The off-the-road tire market is finally seeing an uptick but it will have to adapt to meet the future demands of industry.
That’s according to two of the tire industry’s most experienced voices. Bridgestone OTR tire divisions president Taylor Cole and Alliance Tire Group vice president of marketing Bruce Besancon outlined their analysis and expectations at the Tire Industry Association’s OTR Conference last week.
Cole told those in attendance the industry was seeing upticks in the construction, mining and aggregates sectors — which he attributed to the Fixing America’s Surface Transportation (FAST) Act of 2015 — which put $305 billion into the federal transportation budget for 2016 through 2020.
“Thus far, 2017 is looking better than 2016, which is far better than 2015,” he said.
Three major trends Bridgestone is seeing in OTR
Cole said he was seeing three main trends in the OTR industry this year. First, customers want predictive analytics to help them maximize productivity.
“Customers want immediate access to information that they can leverage into insights that will help improve their bottom line,” he said. “Predictive analytics enables customers not only to track tire and rim performance, but also to manage the lifecycle cost of tires and forecast the demands of a tire program.
“This leads to lower production unit costs and ultimately improves their net profitability. We will see this continue to grow as the workforce changes and increases its sophistication through the adoption of new technology.”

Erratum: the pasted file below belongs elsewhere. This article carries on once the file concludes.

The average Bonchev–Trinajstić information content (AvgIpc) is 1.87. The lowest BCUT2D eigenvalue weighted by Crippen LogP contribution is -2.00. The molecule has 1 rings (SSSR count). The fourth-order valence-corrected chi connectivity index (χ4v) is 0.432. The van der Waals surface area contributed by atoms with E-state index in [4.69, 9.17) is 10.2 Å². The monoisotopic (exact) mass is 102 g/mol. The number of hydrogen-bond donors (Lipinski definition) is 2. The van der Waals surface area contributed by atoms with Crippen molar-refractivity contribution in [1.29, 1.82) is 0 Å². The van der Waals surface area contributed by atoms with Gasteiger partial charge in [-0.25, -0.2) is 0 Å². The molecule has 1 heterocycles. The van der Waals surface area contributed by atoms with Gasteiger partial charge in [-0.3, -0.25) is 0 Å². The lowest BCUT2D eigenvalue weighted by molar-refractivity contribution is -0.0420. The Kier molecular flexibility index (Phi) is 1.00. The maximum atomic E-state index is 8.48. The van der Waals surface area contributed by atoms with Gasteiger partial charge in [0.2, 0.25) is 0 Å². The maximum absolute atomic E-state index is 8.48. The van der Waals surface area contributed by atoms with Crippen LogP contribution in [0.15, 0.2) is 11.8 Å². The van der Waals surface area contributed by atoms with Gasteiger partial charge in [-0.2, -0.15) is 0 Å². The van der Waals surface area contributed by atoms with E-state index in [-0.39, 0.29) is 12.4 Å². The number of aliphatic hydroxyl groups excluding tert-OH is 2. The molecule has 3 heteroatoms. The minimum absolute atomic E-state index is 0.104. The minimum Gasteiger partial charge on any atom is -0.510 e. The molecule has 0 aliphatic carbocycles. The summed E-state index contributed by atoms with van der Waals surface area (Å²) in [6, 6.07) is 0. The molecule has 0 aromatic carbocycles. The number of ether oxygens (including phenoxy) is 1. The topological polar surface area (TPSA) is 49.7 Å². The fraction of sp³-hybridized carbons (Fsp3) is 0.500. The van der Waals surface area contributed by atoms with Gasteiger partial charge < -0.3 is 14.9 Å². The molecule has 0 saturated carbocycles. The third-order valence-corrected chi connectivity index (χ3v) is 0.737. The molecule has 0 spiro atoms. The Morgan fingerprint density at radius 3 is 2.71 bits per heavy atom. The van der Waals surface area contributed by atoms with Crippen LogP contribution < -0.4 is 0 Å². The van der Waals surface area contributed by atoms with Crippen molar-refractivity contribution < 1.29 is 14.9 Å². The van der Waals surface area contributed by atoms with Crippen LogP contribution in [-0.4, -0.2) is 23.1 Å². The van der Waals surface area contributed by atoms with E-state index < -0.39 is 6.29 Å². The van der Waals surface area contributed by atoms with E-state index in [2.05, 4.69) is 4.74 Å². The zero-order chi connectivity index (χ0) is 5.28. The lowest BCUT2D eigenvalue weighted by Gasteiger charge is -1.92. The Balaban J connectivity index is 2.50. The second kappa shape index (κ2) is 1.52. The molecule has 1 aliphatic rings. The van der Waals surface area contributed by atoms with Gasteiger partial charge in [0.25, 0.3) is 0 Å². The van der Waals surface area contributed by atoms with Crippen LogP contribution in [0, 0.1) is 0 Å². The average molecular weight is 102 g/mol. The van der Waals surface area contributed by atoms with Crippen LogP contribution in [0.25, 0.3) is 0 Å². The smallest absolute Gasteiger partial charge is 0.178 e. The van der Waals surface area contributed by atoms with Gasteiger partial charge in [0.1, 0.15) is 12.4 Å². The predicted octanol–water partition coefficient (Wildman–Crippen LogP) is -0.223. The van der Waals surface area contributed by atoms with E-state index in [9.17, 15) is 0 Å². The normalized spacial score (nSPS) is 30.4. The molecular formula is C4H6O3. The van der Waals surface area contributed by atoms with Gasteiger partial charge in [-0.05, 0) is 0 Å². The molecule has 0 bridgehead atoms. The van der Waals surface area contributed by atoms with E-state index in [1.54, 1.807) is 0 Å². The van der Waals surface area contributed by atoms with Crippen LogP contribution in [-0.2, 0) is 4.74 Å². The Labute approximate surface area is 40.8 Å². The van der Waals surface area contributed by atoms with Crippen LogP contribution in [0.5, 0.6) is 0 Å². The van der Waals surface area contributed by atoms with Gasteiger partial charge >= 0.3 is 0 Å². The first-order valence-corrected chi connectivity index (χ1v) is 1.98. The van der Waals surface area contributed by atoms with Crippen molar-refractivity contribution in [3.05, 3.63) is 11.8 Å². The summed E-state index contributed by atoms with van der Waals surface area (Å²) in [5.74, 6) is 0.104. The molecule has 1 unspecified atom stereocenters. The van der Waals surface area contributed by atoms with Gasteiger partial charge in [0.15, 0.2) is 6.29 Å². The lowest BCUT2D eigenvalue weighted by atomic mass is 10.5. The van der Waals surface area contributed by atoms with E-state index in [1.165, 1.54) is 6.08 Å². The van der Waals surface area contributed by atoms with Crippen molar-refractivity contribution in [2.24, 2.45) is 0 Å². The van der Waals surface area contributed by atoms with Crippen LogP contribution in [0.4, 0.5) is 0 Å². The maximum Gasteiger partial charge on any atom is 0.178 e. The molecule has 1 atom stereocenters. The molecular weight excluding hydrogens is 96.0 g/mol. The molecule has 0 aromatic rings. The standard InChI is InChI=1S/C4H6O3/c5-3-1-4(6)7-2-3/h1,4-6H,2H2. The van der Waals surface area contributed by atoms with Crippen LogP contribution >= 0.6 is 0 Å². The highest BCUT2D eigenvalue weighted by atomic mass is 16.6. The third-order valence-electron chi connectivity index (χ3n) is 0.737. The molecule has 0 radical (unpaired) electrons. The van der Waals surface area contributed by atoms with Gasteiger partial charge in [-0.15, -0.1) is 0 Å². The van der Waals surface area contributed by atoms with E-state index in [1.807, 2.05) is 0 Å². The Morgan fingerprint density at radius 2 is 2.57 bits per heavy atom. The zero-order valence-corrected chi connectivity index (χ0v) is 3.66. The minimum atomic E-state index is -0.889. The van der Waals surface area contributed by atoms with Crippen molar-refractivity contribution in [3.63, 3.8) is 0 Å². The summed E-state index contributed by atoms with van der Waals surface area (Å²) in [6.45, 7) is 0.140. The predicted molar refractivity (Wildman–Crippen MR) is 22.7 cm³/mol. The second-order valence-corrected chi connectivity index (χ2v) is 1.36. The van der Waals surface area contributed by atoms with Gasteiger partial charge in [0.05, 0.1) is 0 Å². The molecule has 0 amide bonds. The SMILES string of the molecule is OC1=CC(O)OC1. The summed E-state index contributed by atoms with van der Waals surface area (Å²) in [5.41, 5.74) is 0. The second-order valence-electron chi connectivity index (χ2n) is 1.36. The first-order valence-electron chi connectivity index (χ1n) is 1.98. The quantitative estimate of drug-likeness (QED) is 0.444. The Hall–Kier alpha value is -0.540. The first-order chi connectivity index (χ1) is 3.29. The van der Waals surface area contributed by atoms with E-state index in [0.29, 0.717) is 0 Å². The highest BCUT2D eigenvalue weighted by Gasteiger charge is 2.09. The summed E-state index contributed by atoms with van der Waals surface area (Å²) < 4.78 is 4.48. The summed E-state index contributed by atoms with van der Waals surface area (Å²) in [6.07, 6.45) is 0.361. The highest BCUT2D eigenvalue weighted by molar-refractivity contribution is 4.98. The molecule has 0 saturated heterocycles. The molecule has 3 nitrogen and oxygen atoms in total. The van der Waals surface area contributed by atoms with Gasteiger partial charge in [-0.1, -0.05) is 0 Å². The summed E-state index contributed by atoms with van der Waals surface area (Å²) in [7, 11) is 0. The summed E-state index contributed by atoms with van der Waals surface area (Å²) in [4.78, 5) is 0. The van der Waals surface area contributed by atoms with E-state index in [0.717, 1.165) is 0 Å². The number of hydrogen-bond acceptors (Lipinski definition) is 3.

The second major trend in 2017 is that major fleets are becoming more focused on total cost of tire ownership. Cole said fleet owners are moving away from a purely product-centric or transactional view, where they only evaluate a tire’s purchase price, “but rather they are assessing the total cost of tire ownership.”
“They are using technology and data to analyze product value and are making decisions based on this data to maximize uptime and increase profitability,” he said.
Lastly, Cole said workforce needs are changing because of several factors, including the introduction of new technology, baby boomers reaching retirement age, and shifting demographics. He said it is important that education, mentorship programs and apprenticeships are being used to fill those gaps and retain talent.
ATG urges OTR dealers to diversify
ATG’s Besancon warned OTR tire dealers to diversify and take advantage of the growing opportunities in the small OTR tire segments, rather than focus on areas like large mining tires.
“The big boom of mining just hasn’t been there in the past few years,” he said. “But there are other opportunities out there — growing opportunities — in small OTR, for rim sizes 25 inches and under. Dealers need to stay aware of those opportunities and set themselves up to cater to those customers.”
Besancon said the increased focus on infrastructure improvements would drive demand for tires for skid steers, telehandlers, backhoes and small loaders. Skid steers, he said, were “an especially bright spot” because they have been adopted for so many uses.
“There are over 800,000 skid steers in the market today,” Besancon said. “Compare that with mining haul trucks, where there are approximately 14,000 out there globally. If we look at 28,500 tire dealerships across the U.S. and divide 800,000 skid steers equally among them, that’s almost 25 skid steers near every single dealership. And chances are those skid steer owners may not only need tires, but wheels to go with it.
“Yes, the ultra-large trucks are a high dollar sales item, but you can make money on these smaller tires,” he adds. “You may be driving past five skid steers to go look at something bigger and not even notice them.”
Besancon said small tractors — the 40-hp and below category that fits hobby farmers, vineyards and small commercial farms — had been a bright spot in the agricultural equipment market for years. Sales grew more than 11 percent in 2016, well over the tractor industry’s five-year average.
He said rental equipment was another ripe market for tires.
“When you rent out a machine, what’s the first thing to get torn up? The tires,” he said.